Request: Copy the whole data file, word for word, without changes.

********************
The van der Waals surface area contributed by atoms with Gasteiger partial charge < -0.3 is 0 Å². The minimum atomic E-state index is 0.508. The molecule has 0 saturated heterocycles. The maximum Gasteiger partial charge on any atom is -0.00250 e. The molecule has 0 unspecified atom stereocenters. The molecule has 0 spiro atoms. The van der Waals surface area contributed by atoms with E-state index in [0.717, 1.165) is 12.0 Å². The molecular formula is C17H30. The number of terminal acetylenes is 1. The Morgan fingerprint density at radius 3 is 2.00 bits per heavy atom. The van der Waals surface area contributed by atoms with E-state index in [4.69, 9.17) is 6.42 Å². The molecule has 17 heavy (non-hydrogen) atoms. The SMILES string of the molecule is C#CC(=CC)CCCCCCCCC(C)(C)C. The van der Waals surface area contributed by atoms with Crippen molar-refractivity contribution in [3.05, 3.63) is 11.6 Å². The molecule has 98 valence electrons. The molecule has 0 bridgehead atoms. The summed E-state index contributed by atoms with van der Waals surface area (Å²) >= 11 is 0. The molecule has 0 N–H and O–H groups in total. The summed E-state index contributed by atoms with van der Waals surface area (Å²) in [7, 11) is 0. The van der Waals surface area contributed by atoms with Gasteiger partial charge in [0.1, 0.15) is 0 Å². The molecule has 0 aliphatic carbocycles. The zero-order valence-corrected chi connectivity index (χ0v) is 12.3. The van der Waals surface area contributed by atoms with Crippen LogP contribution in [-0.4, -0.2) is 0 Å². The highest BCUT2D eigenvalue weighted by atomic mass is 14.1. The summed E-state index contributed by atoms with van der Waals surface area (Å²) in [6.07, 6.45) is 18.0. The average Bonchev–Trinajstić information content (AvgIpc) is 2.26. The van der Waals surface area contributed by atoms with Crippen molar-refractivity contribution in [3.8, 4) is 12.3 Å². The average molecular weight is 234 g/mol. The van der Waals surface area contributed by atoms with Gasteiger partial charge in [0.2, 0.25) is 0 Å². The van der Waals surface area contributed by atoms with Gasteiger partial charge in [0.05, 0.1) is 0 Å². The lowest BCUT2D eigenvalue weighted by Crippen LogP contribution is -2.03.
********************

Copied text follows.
The van der Waals surface area contributed by atoms with Gasteiger partial charge < -0.3 is 0 Å². The minimum atomic E-state index is 0.508. The molecule has 0 saturated heterocycles. The maximum Gasteiger partial charge on any atom is -0.00250 e. The molecule has 0 unspecified atom stereocenters. The molecule has 0 spiro atoms. The van der Waals surface area contributed by atoms with E-state index in [0.717, 1.165) is 12.0 Å². The molecular formula is C17H30. The number of terminal acetylenes is 1. The Morgan fingerprint density at radius 3 is 2.00 bits per heavy atom. The van der Waals surface area contributed by atoms with E-state index in [4.69, 9.17) is 6.42 Å². The molecule has 17 heavy (non-hydrogen) atoms. The SMILES string of the molecule is C#CC(=CC)CCCCCCCCC(C)(C)C. The van der Waals surface area contributed by atoms with Crippen molar-refractivity contribution in [3.05, 3.63) is 11.6 Å². The molecule has 98 valence electrons. The molecule has 0 bridgehead atoms. The summed E-state index contributed by atoms with van der Waals surface area (Å²) >= 11 is 0. The molecule has 0 N–H and O–H groups in total. The summed E-state index contributed by atoms with van der Waals surface area (Å²) in [7, 11) is 0. The van der Waals surface area contributed by atoms with Gasteiger partial charge in [0.1, 0.15) is 0 Å². The molecule has 0 aliphatic carbocycles. The zero-order valence-corrected chi connectivity index (χ0v) is 12.3. The van der Waals surface area contributed by atoms with Crippen LogP contribution in [-0.4, -0.2) is 0 Å². The highest BCUT2D eigenvalue weighted by atomic mass is 14.1. The summed E-state index contributed by atoms with van der Waals surface area (Å²) in [6.07, 6.45) is 18.0. The average Bonchev–Trinajstić information content (AvgIpc) is 2.26. The van der Waals surface area contributed by atoms with Crippen molar-refractivity contribution in [3.8, 4) is 12.3 Å². The average molecular weight is 234 g/mol. The van der Waals surface area contributed by atoms with Gasteiger partial charge in [0.2, 0.25) is 0 Å². The van der Waals surface area contributed by atoms with Gasteiger partial charge in [0.05, 0.1) is 0 Å². The lowest BCUT2D eigenvalue weighted by Crippen LogP contribution is -2.03.